So before I take off for a week of scalloping, snorkeling and swimming, let me leave you with that recommendation, and a shout out to my buddies who are gathered in Birmingham!

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My few minutes of fame.

Wear TV 3 in Pensacola interviewed me about the 1940 Census.

Of course I fumbled a bit, because cameras make me so nervous.

But, here it is.

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1940 Census–First hit

Searching the 1940 Census is quite the snipe hunt…you have to know the address, or at least the general neighborhood, of the person you are searching for. My Uncle Marion, of course, remembers exactly where he lived when he was 8. So he was the first to find the Spencer family in the census:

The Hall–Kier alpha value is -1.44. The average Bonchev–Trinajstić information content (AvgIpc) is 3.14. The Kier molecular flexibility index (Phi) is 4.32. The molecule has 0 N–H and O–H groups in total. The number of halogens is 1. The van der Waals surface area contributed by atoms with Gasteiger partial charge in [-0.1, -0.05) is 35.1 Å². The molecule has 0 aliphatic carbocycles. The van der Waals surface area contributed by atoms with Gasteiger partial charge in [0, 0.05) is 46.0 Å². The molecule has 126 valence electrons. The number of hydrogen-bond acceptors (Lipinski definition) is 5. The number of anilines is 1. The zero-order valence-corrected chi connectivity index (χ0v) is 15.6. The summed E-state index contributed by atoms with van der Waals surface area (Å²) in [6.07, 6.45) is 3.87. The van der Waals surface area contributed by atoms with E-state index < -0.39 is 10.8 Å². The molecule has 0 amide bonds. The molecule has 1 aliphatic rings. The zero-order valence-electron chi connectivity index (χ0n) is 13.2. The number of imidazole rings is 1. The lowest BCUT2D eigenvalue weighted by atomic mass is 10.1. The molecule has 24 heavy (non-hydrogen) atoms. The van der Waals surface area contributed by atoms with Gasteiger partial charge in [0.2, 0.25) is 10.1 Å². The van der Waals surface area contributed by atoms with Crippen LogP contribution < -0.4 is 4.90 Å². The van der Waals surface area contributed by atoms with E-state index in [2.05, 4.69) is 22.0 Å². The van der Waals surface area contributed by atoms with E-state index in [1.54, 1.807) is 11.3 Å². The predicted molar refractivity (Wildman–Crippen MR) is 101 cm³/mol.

I thought my Powell grandparents lived on Valley then, but apparently that was much later. They lived at 321 Valley all my life until Grandpowell moved in with us. However,  in 1940, no Powells are listed on Valley at all, and all the families listed on Valley Street are African-American.  So. Hmm.

On the other side of the family, my father in law is pretty certain they lived on the Dixie Highway in the spring of 1940. He is certain that is where they lived the day of the Pearl Harbor attack. I am still going through the pages for Elizabethtown, and although I can find his cousin, and several people I know he grew up with, I can’t find my Crowes or Logsdons. Yet.